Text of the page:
Even without Ghoochannejhad, the Addicks continued to find ways to get forward, if not to finish. Cousins, heckled as Harriott was on Tuesday, put that to one side to pick out Church inside the box, but his effort might as well have been a pass back to Bogdan, who gathered the ball with ease. The same old frustrating story was unfolding.
Bolton fans could have similar complaints, as Beckford was equally wasteful for the Trotters, firing off target after a promising break, before Ajdarevic’s side foot effort called Bogdan into action. There was another opening for Jutkiewicz, but Hamer saved well, and Cousins dragged a shot wide after breaking into the box in what was becoming an end-to-end game.
However, most of Charlton’s promising play in the opposition’s half was coming through Ajdarevic, so it was a surprise to see him taken off and replaced by Danny Green, who appeared to occupy the Swede’s central role. With that, Charlton’s hope of scoring appeared to vanish.
And hopes of a win appeared to completely disappear as Beckford surged forward, picked out Danns and the winger cut inside. But despite faking to shoot to get a better sight of goal, the former Eagle could only send his effort soaring over Hamer’s bar. It was the best chance of the game for either side, and the Addicks were fortunate not to be a goal down.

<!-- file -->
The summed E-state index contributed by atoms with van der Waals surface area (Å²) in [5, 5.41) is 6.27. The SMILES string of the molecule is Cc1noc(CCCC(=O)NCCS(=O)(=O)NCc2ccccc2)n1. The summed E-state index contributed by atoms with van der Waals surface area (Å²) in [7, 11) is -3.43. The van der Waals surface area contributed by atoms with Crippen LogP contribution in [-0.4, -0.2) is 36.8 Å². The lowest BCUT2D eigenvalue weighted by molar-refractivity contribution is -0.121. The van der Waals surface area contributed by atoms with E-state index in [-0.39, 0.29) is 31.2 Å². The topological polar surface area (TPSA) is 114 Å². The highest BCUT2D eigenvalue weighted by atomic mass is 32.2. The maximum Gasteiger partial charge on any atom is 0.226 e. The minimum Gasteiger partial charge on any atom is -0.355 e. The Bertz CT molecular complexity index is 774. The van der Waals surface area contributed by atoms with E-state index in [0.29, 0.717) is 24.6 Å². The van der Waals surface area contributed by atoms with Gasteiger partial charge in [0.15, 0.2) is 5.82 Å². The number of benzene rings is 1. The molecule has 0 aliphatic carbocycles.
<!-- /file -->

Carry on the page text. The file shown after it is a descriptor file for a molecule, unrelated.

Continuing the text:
Nonetheless, this was still a game there for the taking. But Charlton’s head coach had other ideas, withdrawing Church and replacing him with Hughes. The draw good enough for Riga, but not for the majority of supporters inside The Valley.
Consequently, there proved to be little goal mouth action in the closing stages, although Obika’s overhead kick that ended up as a pass out wide to Jackson summed up Charlton’s lacklustre finishing.
It was with Charlton’s frustrating efforts in the final third and Riga’s negative substitutions in mind that boos rang out around The Valley at full-time. It would be at this point that theatre goers would demand a refund after watching their 42nd show with same mistakes.
But, once those boos died down, there was strong applause for the players as they headed off the pitch. This wasn’t a point worth celebrating, and it was certainly dispiriting to see the Addicks once again look like a side that could play all day without scoring, but the players’ efforts were unquestionable. The fight missing in the Brighton and Barnsley defeats was at least back, if nothing else.